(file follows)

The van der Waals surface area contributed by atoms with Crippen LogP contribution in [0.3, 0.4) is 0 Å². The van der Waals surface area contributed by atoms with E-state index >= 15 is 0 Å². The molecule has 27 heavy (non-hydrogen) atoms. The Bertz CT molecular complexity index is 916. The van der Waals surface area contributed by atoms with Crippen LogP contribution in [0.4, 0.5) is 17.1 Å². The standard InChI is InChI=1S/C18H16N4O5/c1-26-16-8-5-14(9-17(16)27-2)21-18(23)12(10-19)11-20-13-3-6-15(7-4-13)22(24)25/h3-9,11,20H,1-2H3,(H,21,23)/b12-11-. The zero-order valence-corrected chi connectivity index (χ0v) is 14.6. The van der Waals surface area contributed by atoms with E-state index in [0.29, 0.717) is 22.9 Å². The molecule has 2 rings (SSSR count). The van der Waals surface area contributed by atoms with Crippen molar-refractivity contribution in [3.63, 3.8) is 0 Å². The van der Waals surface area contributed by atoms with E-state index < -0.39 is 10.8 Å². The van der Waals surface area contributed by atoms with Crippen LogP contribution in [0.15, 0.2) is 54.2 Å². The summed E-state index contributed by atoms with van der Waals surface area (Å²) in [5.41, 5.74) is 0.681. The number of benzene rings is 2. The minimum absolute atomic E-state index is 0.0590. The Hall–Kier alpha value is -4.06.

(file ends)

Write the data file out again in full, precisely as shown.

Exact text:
The van der Waals surface area contributed by atoms with Crippen LogP contribution in [0.3, 0.4) is 0 Å². The van der Waals surface area contributed by atoms with E-state index >= 15 is 0 Å². The molecule has 27 heavy (non-hydrogen) atoms. The Bertz CT molecular complexity index is 916. The van der Waals surface area contributed by atoms with Crippen LogP contribution in [0.4, 0.5) is 17.1 Å². The standard InChI is InChI=1S/C18H16N4O5/c1-26-16-8-5-14(9-17(16)27-2)21-18(23)12(10-19)11-20-13-3-6-15(7-4-13)22(24)25/h3-9,11,20H,1-2H3,(H,21,23)/b12-11-. The zero-order valence-corrected chi connectivity index (χ0v) is 14.6. The van der Waals surface area contributed by atoms with E-state index in [0.29, 0.717) is 22.9 Å². The molecule has 2 rings (SSSR count). The van der Waals surface area contributed by atoms with Crippen molar-refractivity contribution in [3.63, 3.8) is 0 Å². The van der Waals surface area contributed by atoms with E-state index < -0.39 is 10.8 Å². The van der Waals surface area contributed by atoms with Crippen LogP contribution in [0.15, 0.2) is 54.2 Å². The summed E-state index contributed by atoms with van der Waals surface area (Å²) in [5.41, 5.74) is 0.681. The number of benzene rings is 2. The minimum absolute atomic E-state index is 0.0590. The Hall–Kier alpha value is -4.06.